Importing the models into 3D Studio Max 1) The M3 files and textures can be exported using MPQ Editor. The main file containing the assets is “base.SC2Assets” which is located in your SC2 directory under StarCraft II\Campaigns\Liberty.SC2Campaign 2) Download and install Starcraft 2 Model (.M3) Plugins for 3ds Max. 3) Run the 3DS Max script m3_import_v0.30.ms. Select the M3 file and import.
Rendering SC2 Characters in 3DS MAX 1) Import the character into 3DS Max. 2) Add a skylight to the scene and change the rendering options to enable Light Tracer.
From here we will need to redo the materials. The import script uses wrong settings for the materials, so we will need to fix that. 3) Create new materials for each of the textures. Change the “Alpha Source” setting to “None”.
Converting Starcraft 2 Characters to the UDK 1)Import the character into 3DS Max with m3_import_v0.30.ms.
– Most of the characters can be found in StoryModeCharacters > Terran. 2) Select everything and scale by 25000%. Reposition the model as needed.
– Any extra meshes and their bones can be deleted (example: the SM_RaynorCommander model has a gun and shot glass included). 3) Rename the meshes (head, teeth, etc) and apply a unique material ID to each of the meshes.
– Note: While you do have the option to attach the meshes together, doing so would break the face bones needed for facial animation. 4) Export with ActorX. Import the character and the textures into the UDK.
– Some of the character textures use a 2048×2048 resolution. Select TEXTUREGROUP_Vehicle when importing to prevent them from being re-sized.
– Some materials may need their texture coordinates changed (example: SM_FirstOfficer’s shoulder pads).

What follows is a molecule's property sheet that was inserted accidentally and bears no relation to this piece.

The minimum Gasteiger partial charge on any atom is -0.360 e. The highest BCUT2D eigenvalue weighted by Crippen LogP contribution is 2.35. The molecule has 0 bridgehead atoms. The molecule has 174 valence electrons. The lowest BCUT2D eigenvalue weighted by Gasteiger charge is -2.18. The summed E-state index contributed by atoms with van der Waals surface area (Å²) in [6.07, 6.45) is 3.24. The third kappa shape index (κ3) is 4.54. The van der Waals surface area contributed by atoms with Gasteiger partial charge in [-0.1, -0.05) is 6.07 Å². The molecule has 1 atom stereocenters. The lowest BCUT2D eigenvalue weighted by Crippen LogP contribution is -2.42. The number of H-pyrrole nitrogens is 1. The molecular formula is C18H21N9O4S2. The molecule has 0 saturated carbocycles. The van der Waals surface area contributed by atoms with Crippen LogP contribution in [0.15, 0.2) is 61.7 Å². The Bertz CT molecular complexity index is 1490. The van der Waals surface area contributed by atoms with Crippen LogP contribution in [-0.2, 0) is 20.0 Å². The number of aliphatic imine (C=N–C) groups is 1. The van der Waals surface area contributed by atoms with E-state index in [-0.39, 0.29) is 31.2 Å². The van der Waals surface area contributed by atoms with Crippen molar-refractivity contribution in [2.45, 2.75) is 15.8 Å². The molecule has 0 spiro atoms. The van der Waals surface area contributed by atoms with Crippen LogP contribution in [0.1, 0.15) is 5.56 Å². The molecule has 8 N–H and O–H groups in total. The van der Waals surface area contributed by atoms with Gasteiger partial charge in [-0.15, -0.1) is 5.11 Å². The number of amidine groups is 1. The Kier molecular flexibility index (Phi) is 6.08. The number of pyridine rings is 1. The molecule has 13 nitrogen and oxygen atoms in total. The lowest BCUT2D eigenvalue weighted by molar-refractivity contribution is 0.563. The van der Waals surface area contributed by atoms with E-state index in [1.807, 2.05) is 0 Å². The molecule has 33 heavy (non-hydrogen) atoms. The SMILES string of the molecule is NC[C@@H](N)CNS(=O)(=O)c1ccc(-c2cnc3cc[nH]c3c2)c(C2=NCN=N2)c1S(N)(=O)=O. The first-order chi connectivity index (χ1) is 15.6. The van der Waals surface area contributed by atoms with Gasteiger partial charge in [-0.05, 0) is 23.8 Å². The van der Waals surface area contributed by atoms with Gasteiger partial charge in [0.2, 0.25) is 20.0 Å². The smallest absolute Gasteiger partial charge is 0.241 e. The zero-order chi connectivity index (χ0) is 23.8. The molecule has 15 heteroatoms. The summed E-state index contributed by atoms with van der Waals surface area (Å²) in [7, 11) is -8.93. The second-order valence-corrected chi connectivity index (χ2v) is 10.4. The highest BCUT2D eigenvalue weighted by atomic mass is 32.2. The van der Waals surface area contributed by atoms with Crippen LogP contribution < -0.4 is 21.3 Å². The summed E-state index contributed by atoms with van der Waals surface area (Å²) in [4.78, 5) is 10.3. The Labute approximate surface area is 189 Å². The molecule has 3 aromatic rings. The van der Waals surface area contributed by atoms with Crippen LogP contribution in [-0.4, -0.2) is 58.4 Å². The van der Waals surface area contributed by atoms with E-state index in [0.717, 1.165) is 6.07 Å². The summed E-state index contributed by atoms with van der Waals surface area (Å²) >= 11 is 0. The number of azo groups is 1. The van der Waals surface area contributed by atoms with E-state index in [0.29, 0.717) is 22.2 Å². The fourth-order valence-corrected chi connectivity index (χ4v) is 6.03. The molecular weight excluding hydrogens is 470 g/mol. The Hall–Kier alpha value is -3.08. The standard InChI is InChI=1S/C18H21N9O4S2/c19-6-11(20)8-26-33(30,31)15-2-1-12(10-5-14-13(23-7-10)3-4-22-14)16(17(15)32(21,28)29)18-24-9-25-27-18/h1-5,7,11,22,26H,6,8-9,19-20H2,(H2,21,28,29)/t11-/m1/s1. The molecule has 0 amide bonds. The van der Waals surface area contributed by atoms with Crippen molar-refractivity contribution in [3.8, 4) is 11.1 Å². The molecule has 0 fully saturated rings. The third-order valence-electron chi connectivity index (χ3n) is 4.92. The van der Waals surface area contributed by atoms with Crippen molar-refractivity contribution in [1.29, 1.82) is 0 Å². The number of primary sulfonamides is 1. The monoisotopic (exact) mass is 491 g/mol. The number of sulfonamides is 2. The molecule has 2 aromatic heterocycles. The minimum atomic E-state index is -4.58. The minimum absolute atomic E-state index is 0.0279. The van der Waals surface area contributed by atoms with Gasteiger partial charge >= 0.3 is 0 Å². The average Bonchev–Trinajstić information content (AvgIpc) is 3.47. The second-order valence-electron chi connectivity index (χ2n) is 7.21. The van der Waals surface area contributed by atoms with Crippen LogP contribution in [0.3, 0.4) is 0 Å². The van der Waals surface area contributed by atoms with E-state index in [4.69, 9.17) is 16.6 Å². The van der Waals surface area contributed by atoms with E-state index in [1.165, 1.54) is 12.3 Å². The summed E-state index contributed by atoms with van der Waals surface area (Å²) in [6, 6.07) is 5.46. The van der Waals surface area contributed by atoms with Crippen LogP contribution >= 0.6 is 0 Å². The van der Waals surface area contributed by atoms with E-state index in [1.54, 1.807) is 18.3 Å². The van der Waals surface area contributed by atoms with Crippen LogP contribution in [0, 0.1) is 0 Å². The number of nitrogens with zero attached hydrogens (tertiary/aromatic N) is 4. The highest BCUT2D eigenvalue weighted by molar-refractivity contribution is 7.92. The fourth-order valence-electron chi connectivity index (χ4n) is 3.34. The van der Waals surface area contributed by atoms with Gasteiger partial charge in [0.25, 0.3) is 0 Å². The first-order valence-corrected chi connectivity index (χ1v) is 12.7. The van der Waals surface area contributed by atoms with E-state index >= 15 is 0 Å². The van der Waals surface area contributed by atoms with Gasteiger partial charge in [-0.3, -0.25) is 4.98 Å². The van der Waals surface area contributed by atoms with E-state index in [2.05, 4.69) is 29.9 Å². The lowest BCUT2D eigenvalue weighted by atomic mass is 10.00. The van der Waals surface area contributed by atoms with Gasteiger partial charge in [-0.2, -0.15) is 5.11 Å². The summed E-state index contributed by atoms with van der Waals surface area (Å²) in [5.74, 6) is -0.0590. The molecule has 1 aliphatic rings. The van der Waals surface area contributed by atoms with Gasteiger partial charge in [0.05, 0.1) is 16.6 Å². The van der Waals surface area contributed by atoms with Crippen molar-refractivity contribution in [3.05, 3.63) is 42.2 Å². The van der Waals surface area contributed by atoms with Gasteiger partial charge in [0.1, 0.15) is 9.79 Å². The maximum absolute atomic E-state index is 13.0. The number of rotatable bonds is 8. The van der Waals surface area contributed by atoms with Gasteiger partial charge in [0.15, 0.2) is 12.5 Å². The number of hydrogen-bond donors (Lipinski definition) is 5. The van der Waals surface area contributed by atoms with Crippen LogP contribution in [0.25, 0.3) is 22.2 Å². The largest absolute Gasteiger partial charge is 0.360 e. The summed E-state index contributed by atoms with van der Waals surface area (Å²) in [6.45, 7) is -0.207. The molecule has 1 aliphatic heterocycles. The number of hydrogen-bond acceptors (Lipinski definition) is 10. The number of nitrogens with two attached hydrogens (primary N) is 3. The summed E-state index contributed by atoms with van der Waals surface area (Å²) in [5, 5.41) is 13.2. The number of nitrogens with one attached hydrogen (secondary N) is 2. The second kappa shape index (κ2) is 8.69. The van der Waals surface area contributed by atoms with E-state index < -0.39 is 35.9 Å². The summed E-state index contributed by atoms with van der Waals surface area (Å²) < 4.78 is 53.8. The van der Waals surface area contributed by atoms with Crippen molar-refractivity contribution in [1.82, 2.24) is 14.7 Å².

– The hair materials can be tricky and may require experimenting to find the best look.
– The eyes may need to have a separate material assigned in 3DS Max.
– A script can be used to create a biped rig.
Creating facial animations 1)Select the mouth bones. Link them to the biped head (Bip001 Head). 2) Export the reference PSK in ActorX. 3) Create the FaceFX poses using this guide. 4) Export each face pose as a separate PSK, then import into the UDK as morph targets.
– Rotating the jaw bone will control the teeth.
– You may want to delete the tongue mesh.
Some of the file formats contained in the MPQ files include:
.m3 – Contains meshes and sometimes animations as well.
.m3a – Contains additional animations. It is currently not possible to load these into 3DS Max.
.fxa – FaceFX file. These contain the facial animations.
– The Starcraft 2 Previewer can be used to find the material settings for the .m3 model file.
– The textures are in DDS format and should be converted to something more manageable (like TGA). You can use NConvert, or the save image feature in 3DS Max for this.
– Some textures have duplicates in different sizes. Check to make sure you’re using the highest resolution available (usually 2048×2048).
– Emissive textures will have a coordinate index of 2.